Surviving the Job--Are YOU Going To Make It?

One officer was quoted as saying 'If you want to make it through to retirement, wear your vest, wait for your backup, and read Gilmartin's book.'


As you are reading this you are probably saying, "Oh no, she wants to talk about her 'emotions' again; must be that time of the month." But really, persevere, this one's important, not only to your emotional wellbeing but to your family and your job.

Have you ever read Emotional Survival for Law Enforcement by Kevin Gilmartin? Brilliant book! If you have anywhere from eight to 25 years or more of service at your police department, it is a must read. You will see yourself or one of your colleagues on each and every page. One officer was quoted as saying "If you want to make it through to retirement, wear your vest, wait for your backup, and read Gilmartin's book."

Look around your organization. Can you spot the officers who not coping well with the emotional side of their career? Let me give you some hints.

  • Feels the service has injured them through lack of fairness
  • Can recite all the wrongful acts that "admin" has done over the past 15-20 years
  • Distrusts everyone in a management role
  • Perceives victimization from public and the media --feels they are being persecuted
  • Life dominated by negativity

Or have you heard comments such as these from some of your colleagues? (These are good ones from Gilmartin's book)

"I usta bust my ass for these people, but not anymore. I discovered a long time ago the more you do, the more they screw with you. I pulled my horns in long ago."

"The door ain't going to hit me in the ass. I mean it, you just watch, fifteen more years and I'm the hell out of here."

This negativity looks way worse on a female than it does on a male. Emotionally we tolerate and almost expect more negativity from the male species. Traditionally females are more cooperative, willing and helpful, and some would get walked over like a doormat before they'd say anything. So this emotional transformation that occurs in some of our officers is even more obvious in a female because it is simply unexpected.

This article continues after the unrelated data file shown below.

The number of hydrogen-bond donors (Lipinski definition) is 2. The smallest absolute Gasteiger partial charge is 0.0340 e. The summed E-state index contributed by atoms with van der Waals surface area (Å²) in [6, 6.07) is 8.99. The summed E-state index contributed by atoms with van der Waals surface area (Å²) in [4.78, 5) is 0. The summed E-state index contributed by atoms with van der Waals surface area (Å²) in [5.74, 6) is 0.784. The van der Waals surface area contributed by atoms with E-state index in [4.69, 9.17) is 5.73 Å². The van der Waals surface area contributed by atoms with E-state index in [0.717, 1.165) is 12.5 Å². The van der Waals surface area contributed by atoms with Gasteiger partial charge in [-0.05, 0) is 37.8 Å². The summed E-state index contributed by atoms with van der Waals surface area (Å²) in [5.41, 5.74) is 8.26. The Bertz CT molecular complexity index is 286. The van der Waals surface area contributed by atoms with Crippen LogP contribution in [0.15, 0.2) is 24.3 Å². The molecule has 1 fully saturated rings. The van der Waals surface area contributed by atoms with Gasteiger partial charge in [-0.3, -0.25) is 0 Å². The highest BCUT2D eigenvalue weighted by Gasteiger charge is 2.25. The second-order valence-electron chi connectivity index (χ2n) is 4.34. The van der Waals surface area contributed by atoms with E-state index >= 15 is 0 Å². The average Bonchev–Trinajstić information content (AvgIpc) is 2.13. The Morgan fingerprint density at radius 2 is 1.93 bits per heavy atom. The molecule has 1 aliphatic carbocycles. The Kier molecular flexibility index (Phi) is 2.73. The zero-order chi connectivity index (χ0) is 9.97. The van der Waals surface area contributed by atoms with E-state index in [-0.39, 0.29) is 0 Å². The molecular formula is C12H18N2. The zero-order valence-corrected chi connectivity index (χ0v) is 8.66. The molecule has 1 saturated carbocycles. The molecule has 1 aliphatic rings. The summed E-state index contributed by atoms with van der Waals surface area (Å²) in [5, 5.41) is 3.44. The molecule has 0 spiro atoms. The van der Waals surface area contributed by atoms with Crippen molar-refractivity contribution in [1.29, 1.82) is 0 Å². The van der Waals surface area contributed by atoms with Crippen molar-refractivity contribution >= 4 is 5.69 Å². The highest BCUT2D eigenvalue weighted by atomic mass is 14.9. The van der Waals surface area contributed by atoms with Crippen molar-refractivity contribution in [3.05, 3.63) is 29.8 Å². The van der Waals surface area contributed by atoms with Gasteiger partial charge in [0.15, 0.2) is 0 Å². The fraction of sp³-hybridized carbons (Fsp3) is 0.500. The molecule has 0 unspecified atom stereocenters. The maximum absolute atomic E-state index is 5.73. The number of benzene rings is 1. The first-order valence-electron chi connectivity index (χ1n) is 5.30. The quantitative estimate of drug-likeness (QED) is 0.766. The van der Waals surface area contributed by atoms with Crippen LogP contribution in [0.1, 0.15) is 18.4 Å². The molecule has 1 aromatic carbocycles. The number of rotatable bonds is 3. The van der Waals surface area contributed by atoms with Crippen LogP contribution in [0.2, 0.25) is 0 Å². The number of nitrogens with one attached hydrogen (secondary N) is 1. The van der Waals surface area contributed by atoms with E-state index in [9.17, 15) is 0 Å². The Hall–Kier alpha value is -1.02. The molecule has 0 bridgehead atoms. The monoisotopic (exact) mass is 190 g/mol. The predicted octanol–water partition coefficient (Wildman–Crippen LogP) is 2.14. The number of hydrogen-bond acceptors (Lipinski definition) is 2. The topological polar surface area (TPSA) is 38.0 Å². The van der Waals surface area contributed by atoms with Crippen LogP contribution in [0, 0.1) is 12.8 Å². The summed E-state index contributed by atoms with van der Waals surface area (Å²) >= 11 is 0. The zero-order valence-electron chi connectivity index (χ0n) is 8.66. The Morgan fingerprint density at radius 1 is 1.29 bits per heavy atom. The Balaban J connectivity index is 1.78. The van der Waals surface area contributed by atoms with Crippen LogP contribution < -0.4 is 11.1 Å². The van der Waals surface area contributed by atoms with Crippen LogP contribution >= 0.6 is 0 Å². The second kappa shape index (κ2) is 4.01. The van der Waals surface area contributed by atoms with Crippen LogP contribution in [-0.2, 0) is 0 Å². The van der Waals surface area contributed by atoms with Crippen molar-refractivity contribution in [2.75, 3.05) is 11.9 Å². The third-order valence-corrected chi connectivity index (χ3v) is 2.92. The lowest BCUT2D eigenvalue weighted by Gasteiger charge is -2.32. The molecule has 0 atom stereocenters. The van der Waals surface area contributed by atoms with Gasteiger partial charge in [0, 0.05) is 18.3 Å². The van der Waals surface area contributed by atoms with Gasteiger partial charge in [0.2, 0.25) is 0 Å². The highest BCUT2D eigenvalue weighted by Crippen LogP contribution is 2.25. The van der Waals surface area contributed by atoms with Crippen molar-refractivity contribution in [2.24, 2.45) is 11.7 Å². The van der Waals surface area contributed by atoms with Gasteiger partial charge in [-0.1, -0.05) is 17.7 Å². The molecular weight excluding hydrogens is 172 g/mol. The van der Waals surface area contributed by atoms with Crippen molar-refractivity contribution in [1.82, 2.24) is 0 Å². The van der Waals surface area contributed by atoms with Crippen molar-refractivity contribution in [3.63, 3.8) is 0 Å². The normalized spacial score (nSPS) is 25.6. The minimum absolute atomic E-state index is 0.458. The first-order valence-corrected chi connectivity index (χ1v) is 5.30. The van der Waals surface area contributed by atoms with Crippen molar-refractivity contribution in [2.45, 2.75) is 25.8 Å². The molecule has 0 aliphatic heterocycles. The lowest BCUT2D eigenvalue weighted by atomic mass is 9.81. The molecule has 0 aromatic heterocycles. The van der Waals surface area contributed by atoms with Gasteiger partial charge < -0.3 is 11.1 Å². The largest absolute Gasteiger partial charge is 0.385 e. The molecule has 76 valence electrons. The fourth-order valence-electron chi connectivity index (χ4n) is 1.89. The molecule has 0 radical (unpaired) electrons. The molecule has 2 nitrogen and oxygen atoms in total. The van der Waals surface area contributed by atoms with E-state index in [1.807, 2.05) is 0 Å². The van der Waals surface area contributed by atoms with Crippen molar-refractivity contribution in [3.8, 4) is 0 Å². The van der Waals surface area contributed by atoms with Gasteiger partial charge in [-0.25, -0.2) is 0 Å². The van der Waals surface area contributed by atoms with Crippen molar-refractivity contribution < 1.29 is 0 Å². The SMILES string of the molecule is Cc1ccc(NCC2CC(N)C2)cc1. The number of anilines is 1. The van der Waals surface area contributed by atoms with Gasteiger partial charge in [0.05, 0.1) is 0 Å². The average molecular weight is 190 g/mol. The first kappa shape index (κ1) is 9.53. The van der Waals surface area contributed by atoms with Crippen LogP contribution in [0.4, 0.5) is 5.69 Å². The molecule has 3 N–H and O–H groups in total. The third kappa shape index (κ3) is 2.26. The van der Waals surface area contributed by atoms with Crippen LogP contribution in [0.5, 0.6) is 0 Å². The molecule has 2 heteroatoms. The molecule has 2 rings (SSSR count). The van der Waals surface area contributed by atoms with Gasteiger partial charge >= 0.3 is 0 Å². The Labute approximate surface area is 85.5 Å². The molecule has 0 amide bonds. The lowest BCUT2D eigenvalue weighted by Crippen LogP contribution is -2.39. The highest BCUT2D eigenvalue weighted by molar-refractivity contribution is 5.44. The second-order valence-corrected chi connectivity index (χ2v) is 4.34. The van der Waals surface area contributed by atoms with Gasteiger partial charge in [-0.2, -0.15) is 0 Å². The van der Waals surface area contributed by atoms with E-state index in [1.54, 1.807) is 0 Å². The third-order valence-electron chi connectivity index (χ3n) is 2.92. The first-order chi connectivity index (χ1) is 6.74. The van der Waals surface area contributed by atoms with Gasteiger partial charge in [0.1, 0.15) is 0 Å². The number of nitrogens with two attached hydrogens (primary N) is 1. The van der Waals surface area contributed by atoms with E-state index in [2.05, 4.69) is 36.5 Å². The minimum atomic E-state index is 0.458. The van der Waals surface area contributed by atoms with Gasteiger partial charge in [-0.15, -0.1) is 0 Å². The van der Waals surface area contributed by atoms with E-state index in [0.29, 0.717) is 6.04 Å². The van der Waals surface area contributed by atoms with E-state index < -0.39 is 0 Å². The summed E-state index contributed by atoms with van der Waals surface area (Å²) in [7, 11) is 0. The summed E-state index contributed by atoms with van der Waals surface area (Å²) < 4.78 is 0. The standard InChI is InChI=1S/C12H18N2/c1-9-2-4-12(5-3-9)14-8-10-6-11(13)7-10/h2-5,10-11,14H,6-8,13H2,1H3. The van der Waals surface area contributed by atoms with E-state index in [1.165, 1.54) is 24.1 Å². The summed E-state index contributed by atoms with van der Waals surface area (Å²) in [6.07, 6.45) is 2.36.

So what happens during the time when a young, idealistic, energetic officer comes into our organizations and leaves an angry, cynical, unhealthy old man/woman? Well, dealing with the five percent of the world that commits crimes, beats each other, and rapes women and children on a daily basis tends to wear you down a bit. In fact, you tend not to trust anyone anymore. After awhile we tend to lose the compassion that attracted us to this career. We become dissatisfied with work, minor things become major things, and we feel a lack of control because we can't "fix" the problems in society.

We've all seen them, the eight- to ten- year officer with a chip on their shoulder, caught in endless conflict both internally and externally at work, and maybe even at home. Given time, everything in their life starts to break down, including their marriage. This type of negative attitude can work its way through your organization like a cancer. Gilmartin explains that officers who are not dealing well emotionally may start getting into trouble and find themselves in front of internal investigations. He goes on to say that these officers are actually good people and they don't go out and purposefully do something wrong. They go out and stop doing something right. It's more of an act of omission rather than the commission of an offense. They even start to rationalize behavior they would not have previously accepted in themselves.

  • "If they don't care, why should I?"
  • "I answer my calls. That's all I get paid to do."
  • "You never get in trouble for a traffic stop you didn't make."

It may be as simple as breaking an administrative rule to something as serious as committing a crime. And this is all preventable, if we just pay attention and do something about it.

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